Aiding the rescue and preparing for the future

NOVA: As the city flooded, what were you and your team doing?

VAN HEERDEN: As soon as Katrina had passed through I contacted our funding agency and asked if I could divert our research funds to operational support. So we immediately got a mapping group organized at the Emergency Operations Center. They started producing maps for search and rescue, mapping the 911 emergency calls, producing other flood-related maps. We had other crews immediately going out to assess the level of damage so that rescuers could understand which areas they needed to concentrate on. And obviously we had a role with the state in advising them of what the next aspect of this disaster was going to be.

NOVA: And what now?

VAN HEERDEN: We're trying to characterize what happened in Katrina. What worked, what didn't work? How good were our models, and how can we modify our models for the future? We want to make all this available so that others will be able to use that information to better understand what the impacts could be if a major hurricane hit their area. This can help a lot of different governmental agencies both here and overseas in designing the structures and infrastructure for coastal cities, so that these governmental agencies, no matter where they are in the world, will be better prepared.

You know, we would hate to see the tragedy of Katrina repeated anywhere else in the world. Here, literally, government didn't come to the aid of the people. Now that we've seen it, now that we know the real outcomes, now that we've got the science to back it up, hopefully others will learn from the mistakes that were committed during Katrina.

“Every home has a story. Every home had a life. Every home had a family.”

NOVA: How should New Orleans be rebuilt? And do you think that New Orleans will ever be the same again?

VAN HEERDEN: Hopefully the federal government gets one thing right, and that is to rebuild Louisiana the way it should be done. We need to come up with a very secure hurricane protection system. We need to rebuild those coastal wetlands so we can get the full benefits in terms of surge reduction. We need to run all of those activities through the city of New Orleans so we regenerate the New Orleans economy.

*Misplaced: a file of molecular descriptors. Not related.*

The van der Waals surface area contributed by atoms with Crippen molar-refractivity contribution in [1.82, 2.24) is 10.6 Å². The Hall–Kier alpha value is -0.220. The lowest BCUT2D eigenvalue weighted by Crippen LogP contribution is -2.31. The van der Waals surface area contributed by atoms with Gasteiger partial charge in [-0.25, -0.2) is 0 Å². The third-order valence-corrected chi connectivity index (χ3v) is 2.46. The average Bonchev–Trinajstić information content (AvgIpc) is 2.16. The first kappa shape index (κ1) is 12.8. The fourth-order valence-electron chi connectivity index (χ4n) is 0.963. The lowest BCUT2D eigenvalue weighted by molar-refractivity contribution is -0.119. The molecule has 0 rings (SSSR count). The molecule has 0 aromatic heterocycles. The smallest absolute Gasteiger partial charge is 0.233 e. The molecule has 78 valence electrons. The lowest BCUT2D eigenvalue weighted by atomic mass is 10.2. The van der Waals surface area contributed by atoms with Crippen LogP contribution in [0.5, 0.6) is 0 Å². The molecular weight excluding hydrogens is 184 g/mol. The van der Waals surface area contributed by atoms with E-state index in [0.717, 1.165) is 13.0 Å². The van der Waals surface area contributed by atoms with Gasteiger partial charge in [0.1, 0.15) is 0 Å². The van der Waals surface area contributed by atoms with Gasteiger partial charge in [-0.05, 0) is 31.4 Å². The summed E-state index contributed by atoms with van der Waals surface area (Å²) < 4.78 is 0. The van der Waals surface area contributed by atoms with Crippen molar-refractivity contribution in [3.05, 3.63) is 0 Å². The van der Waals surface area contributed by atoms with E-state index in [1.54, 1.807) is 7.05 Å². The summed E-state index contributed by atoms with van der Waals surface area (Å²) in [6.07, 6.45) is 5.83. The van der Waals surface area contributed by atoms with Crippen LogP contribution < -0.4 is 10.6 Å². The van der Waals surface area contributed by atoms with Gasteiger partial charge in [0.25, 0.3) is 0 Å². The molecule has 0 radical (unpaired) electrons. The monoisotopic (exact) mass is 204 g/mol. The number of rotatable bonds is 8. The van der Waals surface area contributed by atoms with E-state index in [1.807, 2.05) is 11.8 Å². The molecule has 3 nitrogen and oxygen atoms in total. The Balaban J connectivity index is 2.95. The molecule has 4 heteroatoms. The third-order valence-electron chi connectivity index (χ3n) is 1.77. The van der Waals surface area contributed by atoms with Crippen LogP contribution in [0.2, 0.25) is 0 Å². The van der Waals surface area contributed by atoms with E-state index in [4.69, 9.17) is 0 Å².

And hopefully New Orleans will recover. It's never going to be the same again. One hundred thousand people lost everything: they lost their homes. Many, many of those families didn't have any flood insurance, so they're penniless, without a job. And they are spread all over the United States.

Unless the federal government admits its blame in that the levees that it built weren't up to the task and compensates all those people, those folk are never going to come back, and the longer it takes to get them compensation and to get the city cleaned up, the less chance there is of any of those residents ever returning.

Disgust and heartache

NOVA: It's clear you are upset about how the federal government responded to Katrina.

VAN HEERDEN: The federal government's involvement in Katrina was disgustingly slow. It was unbelievable, especially because we'd done the Hurricane Pam exercise and I had even briefed White House officials.

And, you know, for me, I grew up in apartheid South Africa, and what I saw in a lot of the images was mostly white policemen and military officials ordering mostly black Americans around. And I flashed back on the apartheid scenes that I saw back in the 1980s. It was totally disgusting, and the federal government really needs to apologize to every one of those people.